This is the 64th #WILTW
Today I gave an induction lecture to our new doctors entitled:
“Risk Assessment and Communication: An audio-visual journey”
I’d spent the week mulling over the arc of my story and was struggling to piece together the individual pieces of knowledge I wanted to share into a coherent narrative.
I have a long standing interest in the use of patient video cases for education. My belief (beginning to be backed up by research) is that video is not only useful for the learner to conceptualise signs they have read in text books but vital for educators to assess how learners are processing information. I am hoping to demonstrate that we can use patient video cases to aid our understanding of gut feeling or gestalt but for the moment it remains a powerful under- and post-graduate educational tool. Apart from the novelty of the medium what would inspire the audience to understand the value of video?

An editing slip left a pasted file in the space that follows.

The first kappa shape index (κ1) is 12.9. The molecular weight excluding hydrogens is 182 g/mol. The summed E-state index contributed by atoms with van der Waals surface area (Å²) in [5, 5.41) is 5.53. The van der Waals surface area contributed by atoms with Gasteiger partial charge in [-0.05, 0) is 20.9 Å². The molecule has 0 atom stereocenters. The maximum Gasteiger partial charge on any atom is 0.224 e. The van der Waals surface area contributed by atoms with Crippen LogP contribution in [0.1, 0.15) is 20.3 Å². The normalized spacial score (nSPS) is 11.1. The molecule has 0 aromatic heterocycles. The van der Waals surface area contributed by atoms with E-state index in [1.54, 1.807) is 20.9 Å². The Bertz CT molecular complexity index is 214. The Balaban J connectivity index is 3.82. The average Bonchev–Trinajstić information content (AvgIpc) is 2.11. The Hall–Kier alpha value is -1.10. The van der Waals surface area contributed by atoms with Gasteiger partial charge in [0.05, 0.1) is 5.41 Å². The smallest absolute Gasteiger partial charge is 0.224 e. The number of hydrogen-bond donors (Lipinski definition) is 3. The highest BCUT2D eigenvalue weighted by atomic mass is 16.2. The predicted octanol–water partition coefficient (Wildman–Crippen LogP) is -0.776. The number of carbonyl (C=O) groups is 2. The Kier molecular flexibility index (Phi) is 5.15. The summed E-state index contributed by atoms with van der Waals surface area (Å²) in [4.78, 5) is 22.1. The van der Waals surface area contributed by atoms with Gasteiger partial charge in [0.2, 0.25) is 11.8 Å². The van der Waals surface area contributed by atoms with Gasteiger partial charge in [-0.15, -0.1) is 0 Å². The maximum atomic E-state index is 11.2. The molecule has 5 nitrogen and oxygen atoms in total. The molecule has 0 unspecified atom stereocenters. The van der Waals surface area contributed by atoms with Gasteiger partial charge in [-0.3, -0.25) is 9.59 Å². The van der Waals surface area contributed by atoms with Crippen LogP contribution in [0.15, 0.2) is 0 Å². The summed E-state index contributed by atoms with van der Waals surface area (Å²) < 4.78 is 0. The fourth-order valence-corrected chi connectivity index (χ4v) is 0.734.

The breakthrough came when I concentrated on the audio-visual nature of my presentation. What am I demonstrating that another presentation couldn’t do? What will the learner see and hear that is unique?
It made me think about what I see and hear that my juniors may not. When I walk into a consultation room I do an observation check on both the child and the parent/carer. When I start listening to the history I am not just noting the key words but the way they are being said. When I spot an abnormal sign I check whether it is in isolation or in keeping with other features of illness. In this way I am using my senses in a parallel not in series.
My plan then to show the audience what they had been taught previously wasn’t wrong but history taking & examination can be so much more than hearing and seeing – it is truly listening and observing.
What have you learnt this week? #WILTW
Observation is a common theme in these blogs! Some related postings